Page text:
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Pop culture obsessives writing for the pop culture obsessed.

Daniel Craig's enthusiasm makes for an energetic, enjoyable SNL

Kate McKinnon, Daniel Craig, Heidi Gardner
Kate McKinnon, Daniel Craig, Heidi Gardner
Photo: Will Heath/NBC
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“What’s with all this hot butts talk?”

“I’m not an actor, I’m a [retiring action franchise] star!”

Daniel Craig loves hosting Saturday Night Live. Sure, he’s only done it twice now, but enthusiasm counts for a lot when you’re anchoring a sketch show where the ebbs and flows of energy and tone are so abrupt and of variable quality, and Craig is clearly just into it in a way that covers up a lot of sins. It’d be surprising if Craig weren’t such a malleable actor for a guy who’s been sewn into James Bond’s couture action tuxes since 2006, and if he didn’t always look so relived onscreen whenever his Bond gets to shrug off some of the starchy accoutrements of the venerable (not to say passé and creaky) series.

On SNL, Craig doesn’t shrug off a thing—not a silly wig, a vomit rig, an over-the-top accent, a go-for-broke comic make out session, or even a mid-monologue sneak peek of his last Bond film, where a switch from his staid casino go-to of baccarat in favor of a tourist-packed craps table sees James Bond losing the thread of his hunt for SPECTRE in the throes of a vodka-Red Bull and the chanting adulation of the crowd riding his hot hand. (Kenan is invaluably on-point as his number one fan.) Craig shouting, “What my name is? Simba!!” while standing on a table is emblematic of how little the guy stands on traditional movie star gloss in favor of whooping it up when he gets the chance. It’s infectious, all the way down to his effusively physical introductions of the musical numbers from The Weeknd. Guy just likes the gig.

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It was that kind of night. Senator and now-former presidential candidate Elizabeth Warren was focused and funny, even upstaging her SNL doppelgänger Kate McKinnon who, to be fair, had to sprint in after a quick change from her “Fox News’ Joey Fatone,” Laura Ingraham. (Although getting owned by Warren backstage, too, is just all Warren.) Meanwhile, McKinnon herself made the game night sketch immeasurably better just by staying wordlessly present as hubby Craig and movie quote-obsessed guest Heidi Gardner got way too into their shared love of the game. Toss in another excellent Update from Michael Che (busting out the booze once more in apparent defeat), and the episode just felt awake in a way SNL hasn’t consistently this season. Again, such attitude goes a long way.

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Best/Worst Sketch Of The Night

That said, none of the actual sketches tonight were especially memorable in themselves—a lot of one-level premises got picked up by the performances. The one piece that worked on its own was “On The Couch,” a smooth music video groove where Chris Redd, Kenan, and The Weeknd crooned a traditional R&B lament about their women kicking them out of bed that keeps making left turns. For one of these SNL musical shorts to work, the music itself has to be solid, and it was, with all three putting everything into the lyrics as we gradually see their initial “my woman’s treating me wrong” verses get cut inexplicably short by said women seemingly getting more and more unreasonable about making the men sleep in the living room before the second twist reveals just how shitty the men actually are. The bit turns one last time as we find out that The Weeknd’s lavish attentions are getting rebuffed because he’s pestering his ex and her new husband. Great song, good jokes, fine execution.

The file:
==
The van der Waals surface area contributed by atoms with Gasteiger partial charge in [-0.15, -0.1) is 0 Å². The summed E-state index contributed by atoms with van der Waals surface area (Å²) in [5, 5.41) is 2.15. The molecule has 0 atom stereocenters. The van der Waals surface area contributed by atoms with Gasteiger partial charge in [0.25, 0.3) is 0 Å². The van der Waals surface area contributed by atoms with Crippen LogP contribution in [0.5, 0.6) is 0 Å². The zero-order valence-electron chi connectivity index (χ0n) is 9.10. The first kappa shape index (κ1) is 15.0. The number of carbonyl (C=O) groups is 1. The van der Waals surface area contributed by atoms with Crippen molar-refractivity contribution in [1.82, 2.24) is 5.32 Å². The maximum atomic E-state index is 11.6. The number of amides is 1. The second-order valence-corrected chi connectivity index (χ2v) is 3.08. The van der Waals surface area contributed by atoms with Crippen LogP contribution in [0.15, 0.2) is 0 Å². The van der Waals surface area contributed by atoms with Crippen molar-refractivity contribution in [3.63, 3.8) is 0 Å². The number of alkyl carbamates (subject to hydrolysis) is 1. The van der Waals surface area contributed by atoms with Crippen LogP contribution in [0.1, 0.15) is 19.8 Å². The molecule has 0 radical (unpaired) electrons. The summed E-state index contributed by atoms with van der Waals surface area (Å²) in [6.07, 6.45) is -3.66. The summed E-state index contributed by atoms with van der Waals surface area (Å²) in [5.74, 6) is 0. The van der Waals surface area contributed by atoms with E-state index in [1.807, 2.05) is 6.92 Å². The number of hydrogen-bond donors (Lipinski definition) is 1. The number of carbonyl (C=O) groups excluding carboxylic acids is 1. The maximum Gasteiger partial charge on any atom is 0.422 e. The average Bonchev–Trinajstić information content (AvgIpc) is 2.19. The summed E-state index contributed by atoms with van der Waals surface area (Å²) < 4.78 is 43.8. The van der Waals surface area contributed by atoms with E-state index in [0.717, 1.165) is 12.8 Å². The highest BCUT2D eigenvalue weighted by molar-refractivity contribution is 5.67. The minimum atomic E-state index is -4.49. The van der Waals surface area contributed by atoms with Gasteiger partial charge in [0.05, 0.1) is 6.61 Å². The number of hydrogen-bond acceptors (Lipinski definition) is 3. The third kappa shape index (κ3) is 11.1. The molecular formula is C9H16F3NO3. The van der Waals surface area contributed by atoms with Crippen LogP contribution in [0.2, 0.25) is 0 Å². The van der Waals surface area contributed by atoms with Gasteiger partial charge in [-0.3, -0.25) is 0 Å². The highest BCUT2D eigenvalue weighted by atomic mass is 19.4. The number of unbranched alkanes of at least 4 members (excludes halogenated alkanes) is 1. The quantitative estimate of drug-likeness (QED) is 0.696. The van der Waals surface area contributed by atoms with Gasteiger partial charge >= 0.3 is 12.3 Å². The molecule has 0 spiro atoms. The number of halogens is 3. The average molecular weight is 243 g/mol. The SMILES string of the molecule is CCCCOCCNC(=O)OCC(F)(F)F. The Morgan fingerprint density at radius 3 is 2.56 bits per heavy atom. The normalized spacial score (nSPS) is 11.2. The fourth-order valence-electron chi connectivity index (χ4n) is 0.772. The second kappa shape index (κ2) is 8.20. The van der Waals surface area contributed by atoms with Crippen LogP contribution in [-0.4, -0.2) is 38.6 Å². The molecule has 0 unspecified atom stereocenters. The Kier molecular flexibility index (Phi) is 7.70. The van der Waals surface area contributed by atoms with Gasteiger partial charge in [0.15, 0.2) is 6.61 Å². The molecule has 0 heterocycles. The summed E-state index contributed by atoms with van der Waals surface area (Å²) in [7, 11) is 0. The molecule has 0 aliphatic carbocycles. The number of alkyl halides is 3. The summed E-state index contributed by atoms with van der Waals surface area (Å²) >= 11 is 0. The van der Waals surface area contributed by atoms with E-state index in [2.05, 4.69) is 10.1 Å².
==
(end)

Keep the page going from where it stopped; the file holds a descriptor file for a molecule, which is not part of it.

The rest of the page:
That game night sketch, too, started out in one direction and kept swerving into unexpected lanes, as Gardner and Craig’s matching obsession with absurdly unrevealing movie quotes (“Hey, hi, I didn’t know you were here,” is from Failure To Launch, of course) is infused with the loopy energy of husband Craig’s asides to wife McKinnon (he’s so good at quotes because he got fired six months ago). And McKinnon makes the choice for her bemused spouse to be tickled by the weird spectacle of her husband’s unexpected bond with their houseguest rather than playing it with the expected shock and dudgeon. Craig and Gardner make a good match, their seeming flirting revealed to be more about mutual respect for the art than attraction, as even their non-verbal passionate kiss turns out to be part of the game. (Gardner knows it’s Ryan Gosling in The Notebook because of Craig’s scrupulous tongue work.) Sketch premises are, by nature, one-note, but a trio of engaged performers can bring a lot out of them, and the more the sketch switches tracks unexpectedly, the better. (I liked how the duelists tried to triple-bluff each other with equally nondescript quotes from Captain Phillips.)

Not so the case with the Knives Out sketch, which, while still amusing, laid out its one joke, executed that joke repeatedly, and then whipped out the double vomit rig and called it an ending. Just as an aside—Where are we as an SNL audience on the vomit/blood rig as a concept at this point? I mean, its the sort of guarantor of cheap yucks/yuks that’s so beyond cliché that alt-SNL TGS With Tracy Jordan used it to show how potentially smarter, more challenging sketches are pitched aside in favor of a gross-out spectacle laugh, and while Craig and Beck Bennett made a meal out of it (sorry), I just wind up thinking about the commercial break mop-up. Anyway, the sketch proper was just an exercise in Bennett’s supposed dialect coach trotting out suspect Southern speech patterns for Craig’s Benoit Blanc, while the ever-game Craig contorted his face and dignity to ape his mentor’s cartoon-derived nonsense. It was cute—Beck’s fixation on Southern people complaining that their butts are always so hot is funny, and his transitions are aces—and Craig, again, went for it all the way. Right up to and including spouting torrents of leaky vomit from his sleeve.